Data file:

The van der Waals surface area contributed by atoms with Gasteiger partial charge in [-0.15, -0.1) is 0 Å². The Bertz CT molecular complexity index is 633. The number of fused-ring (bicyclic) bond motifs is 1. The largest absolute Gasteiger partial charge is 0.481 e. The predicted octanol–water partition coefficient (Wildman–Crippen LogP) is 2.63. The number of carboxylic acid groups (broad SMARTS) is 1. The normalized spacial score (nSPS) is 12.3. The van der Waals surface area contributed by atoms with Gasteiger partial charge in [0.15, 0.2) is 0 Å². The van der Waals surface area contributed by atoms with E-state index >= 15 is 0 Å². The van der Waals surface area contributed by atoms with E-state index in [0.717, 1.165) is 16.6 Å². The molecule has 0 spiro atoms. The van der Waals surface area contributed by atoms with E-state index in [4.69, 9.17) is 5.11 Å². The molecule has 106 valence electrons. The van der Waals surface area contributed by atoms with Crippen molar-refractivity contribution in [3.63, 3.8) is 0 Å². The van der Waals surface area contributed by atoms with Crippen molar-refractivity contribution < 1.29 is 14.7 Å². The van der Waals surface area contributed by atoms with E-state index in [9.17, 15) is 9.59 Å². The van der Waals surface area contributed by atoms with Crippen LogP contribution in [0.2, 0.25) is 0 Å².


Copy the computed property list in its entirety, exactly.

The van der Waals surface area contributed by atoms with Gasteiger partial charge in [-0.15, -0.1) is 0 Å². The Bertz CT molecular complexity index is 633. The number of fused-ring (bicyclic) bond motifs is 1. The largest absolute Gasteiger partial charge is 0.481 e. The predicted octanol–water partition coefficient (Wildman–Crippen LogP) is 2.63. The number of carboxylic acid groups (broad SMARTS) is 1. The normalized spacial score (nSPS) is 12.3. The van der Waals surface area contributed by atoms with Gasteiger partial charge in [0.15, 0.2) is 0 Å². The van der Waals surface area contributed by atoms with E-state index >= 15 is 0 Å². The van der Waals surface area contributed by atoms with E-state index in [0.717, 1.165) is 16.6 Å². The molecule has 0 spiro atoms. The van der Waals surface area contributed by atoms with E-state index in [4.69, 9.17) is 5.11 Å². The molecule has 106 valence electrons. The van der Waals surface area contributed by atoms with Crippen molar-refractivity contribution in [3.63, 3.8) is 0 Å². The van der Waals surface area contributed by atoms with Crippen molar-refractivity contribution < 1.29 is 14.7 Å². The van der Waals surface area contributed by atoms with E-state index in [9.17, 15) is 9.59 Å². The van der Waals surface area contributed by atoms with Crippen LogP contribution in [0.2, 0.25) is 0 Å².